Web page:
Next up in the Great Amercian Bailout – Newspapers

January 2, 2009 by · Leave a Comment
Filed under: Opinion 

Booya (I love this word, so fun to say).  I have been saying this for months that now the precedent for bailouts is set, everyone would line up.  I just got finished watching the Newshour and now it looks like the Art Community is now looking for the bailout.  They mentioned that they employ 6 million Americans in their “highly fragmented community” is how it was put.  I did a little fact checking and Small Businesses employ between 21-56 million Americans, who wants to bet they don’t get a dime?

I agree that we do need the press for a functioning democracy but with that said, I believe we do have a decent amount of press (the coverage can always be better).  My thoughts are because the Internet is radically changing their business model and because they did not make the needed changes fast enough like our domestic auto-makers, they are using this as an opportunity to get access to some taxpayer money.  This will not stop until we chase out all the private capital in our economy and we are up to our ears in public debt.  Who would want to invest or start a business if you don’t know if a potential competitor will get bailed out and give them an unfair advantage.   Man, I miss the free(er) markets.


Connecticut lawmaker Frank Nicastro sees saving the local newspaper as his duty. But others think he and his colleagues are setting a worrisome precedent for government involvement in the U.S. press.

Nicastro represents Connecticut’s 79th assembly district, which includes Bristol, a city of about 61,000 people outside Hartford, the state capital. Its paper, The Bristol Press, may fold within days, along with The Herald in nearby New Britain.

That is because publisher Journal Register, in danger of being crushed under hundreds of millions of dollars of debt, says it cannot afford to keep them open anymore.

Nicastro and fellow legislators want the papers to survive, and petitioned the state government to do something about it. “The media is a vitally important part of America,” he said, particularly local papers that cover news ignored by big papers and television and radio stations.

To some experts, that sounds like a bailout, a word that resurfaced this year after the U.S. government agreed to give hundreds of billions of dollars to the automobile and financial sectors.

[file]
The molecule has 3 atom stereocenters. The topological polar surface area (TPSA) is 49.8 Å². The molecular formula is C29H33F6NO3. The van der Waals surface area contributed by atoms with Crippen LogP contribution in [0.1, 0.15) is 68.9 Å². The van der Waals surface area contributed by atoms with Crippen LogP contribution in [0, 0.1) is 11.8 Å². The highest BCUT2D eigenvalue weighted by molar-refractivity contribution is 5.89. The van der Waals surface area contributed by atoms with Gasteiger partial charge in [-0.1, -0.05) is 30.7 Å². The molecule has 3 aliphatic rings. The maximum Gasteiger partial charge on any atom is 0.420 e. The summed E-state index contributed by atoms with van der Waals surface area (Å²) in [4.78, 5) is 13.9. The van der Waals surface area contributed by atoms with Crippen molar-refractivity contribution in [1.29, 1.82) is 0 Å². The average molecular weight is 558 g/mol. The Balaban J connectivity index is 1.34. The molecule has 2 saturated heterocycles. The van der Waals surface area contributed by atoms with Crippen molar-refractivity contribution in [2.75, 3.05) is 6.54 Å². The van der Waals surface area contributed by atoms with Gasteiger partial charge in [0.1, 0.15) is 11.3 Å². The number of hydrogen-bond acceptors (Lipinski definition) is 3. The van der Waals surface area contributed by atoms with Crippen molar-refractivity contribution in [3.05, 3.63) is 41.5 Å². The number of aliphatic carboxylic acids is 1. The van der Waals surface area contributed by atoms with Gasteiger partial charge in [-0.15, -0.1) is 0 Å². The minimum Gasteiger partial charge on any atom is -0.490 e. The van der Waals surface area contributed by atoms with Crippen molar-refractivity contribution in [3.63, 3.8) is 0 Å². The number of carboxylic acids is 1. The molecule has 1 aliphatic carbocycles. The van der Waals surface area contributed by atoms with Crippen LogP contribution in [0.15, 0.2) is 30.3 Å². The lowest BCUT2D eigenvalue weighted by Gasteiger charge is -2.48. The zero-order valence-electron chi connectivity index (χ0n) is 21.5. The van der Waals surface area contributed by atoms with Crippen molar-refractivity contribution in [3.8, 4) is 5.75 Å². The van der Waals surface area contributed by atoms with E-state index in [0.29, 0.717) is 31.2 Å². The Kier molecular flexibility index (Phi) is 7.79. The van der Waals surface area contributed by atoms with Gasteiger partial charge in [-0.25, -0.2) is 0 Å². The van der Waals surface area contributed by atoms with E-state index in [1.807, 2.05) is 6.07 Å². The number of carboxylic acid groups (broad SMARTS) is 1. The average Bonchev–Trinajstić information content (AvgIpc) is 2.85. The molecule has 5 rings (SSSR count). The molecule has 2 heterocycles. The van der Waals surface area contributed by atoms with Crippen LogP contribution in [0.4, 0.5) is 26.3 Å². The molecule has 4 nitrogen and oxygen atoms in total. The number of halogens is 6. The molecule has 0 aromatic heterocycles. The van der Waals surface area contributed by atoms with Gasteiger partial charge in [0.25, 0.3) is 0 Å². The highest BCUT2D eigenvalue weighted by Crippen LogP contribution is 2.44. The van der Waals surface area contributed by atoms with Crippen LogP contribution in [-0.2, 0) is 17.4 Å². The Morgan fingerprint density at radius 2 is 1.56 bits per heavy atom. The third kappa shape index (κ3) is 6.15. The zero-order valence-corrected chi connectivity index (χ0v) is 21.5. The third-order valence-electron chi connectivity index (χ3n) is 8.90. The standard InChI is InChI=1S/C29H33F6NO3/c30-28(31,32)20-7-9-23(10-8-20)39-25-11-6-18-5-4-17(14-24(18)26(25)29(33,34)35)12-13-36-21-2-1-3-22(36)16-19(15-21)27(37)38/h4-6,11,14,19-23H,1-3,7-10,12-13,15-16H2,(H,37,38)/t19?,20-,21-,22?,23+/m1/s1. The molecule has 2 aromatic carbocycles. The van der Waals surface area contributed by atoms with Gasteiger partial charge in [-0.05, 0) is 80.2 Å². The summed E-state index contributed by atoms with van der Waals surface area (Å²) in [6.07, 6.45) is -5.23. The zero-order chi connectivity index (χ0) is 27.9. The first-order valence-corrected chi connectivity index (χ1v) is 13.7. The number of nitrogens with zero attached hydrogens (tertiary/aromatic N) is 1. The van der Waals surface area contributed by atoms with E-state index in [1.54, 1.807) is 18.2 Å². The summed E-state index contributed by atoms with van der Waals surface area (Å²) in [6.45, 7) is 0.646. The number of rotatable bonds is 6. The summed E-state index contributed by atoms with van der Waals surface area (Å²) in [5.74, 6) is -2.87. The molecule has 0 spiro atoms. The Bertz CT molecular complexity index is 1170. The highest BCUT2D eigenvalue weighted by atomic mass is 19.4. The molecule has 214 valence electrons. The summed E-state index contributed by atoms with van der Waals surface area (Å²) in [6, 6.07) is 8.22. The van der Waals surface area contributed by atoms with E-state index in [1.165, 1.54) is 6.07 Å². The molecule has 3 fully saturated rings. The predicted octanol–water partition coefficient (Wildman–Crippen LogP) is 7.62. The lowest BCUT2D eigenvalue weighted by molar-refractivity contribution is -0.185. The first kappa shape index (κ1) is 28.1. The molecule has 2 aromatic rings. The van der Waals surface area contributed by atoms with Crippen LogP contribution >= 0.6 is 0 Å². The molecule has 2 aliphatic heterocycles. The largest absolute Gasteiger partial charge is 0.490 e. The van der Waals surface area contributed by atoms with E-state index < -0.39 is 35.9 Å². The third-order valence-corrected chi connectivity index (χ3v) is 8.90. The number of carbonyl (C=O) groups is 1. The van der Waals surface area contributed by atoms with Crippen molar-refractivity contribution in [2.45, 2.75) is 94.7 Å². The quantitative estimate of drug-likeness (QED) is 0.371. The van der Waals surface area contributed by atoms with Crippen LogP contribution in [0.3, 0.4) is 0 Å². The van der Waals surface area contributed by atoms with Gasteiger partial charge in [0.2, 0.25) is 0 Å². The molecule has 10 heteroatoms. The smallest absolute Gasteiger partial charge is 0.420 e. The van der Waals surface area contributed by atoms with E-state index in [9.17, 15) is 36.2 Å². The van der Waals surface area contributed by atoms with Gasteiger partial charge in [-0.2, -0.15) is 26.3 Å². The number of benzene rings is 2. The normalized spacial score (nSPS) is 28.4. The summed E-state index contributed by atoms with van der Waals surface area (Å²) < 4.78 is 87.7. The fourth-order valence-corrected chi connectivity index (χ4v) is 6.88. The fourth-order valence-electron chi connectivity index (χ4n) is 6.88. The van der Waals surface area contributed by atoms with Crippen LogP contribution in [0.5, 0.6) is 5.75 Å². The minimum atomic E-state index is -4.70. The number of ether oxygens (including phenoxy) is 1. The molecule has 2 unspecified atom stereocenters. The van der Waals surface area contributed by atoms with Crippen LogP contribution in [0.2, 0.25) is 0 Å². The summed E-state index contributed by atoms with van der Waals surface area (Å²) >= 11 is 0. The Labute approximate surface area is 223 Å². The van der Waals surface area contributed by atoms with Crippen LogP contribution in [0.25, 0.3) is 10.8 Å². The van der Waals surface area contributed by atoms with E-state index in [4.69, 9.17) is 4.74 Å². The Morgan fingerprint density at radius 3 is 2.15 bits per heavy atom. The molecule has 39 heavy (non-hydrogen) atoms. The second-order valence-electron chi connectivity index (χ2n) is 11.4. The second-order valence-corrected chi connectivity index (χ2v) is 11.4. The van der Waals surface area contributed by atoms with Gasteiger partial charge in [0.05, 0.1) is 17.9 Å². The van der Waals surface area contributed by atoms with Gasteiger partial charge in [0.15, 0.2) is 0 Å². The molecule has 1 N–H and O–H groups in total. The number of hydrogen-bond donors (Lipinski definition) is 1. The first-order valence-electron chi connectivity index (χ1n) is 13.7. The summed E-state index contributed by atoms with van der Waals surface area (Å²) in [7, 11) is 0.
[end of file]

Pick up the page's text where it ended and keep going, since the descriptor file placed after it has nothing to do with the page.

Relying on government help raises ethical questions for the press, whose traditional role has been to operate free from government influence as it tries to hold politicians accountable to the people who elected them. Even some publishers desperate for help are wary of this route.

Providing government support can muddy that mission, said Paul Janensch, a journalism professor at Quinnipiac University in Connecticut, and a former reporter and editor.

“You can’t expect a watchdog to bite the hand that feeds it,” he said.

The state’s Department of Economic and Community Development is offering tax breaks, training funds, financing opportunities and other incentives for publishers, but not cash.

“We’re not saying ‘Come to Bristol, come to New Britain, we’ll give you a million dollars,'” Nicastro said.

The lifeline comes as U.S. newspaper publishers such as the New York Times, Tribune and McClatchy deal with falling advertising revenue, fleeing readers and tremendous debt.

Aggravating this extreme change is the world financial crisis. Publishers have slashed costs, often by firing thousands in a bid to remain healthy and to impress investors.

Any aid to papers could gladden financial stakeholders, said Mike Simonton, an analyst at Fitch Ratings.

“If governments are able to provide enough incentives to get some potential bidders off the sidelines, that could be a positive for newspaper valuations,” he said.


Many media experts predict that 2009 will be the year that newspapers of all sizes will falter and die, a threat long predicted but rarely taken seriously until the credit crunch blossomed into a full-fledged financial meltdown.

Source: Reuters

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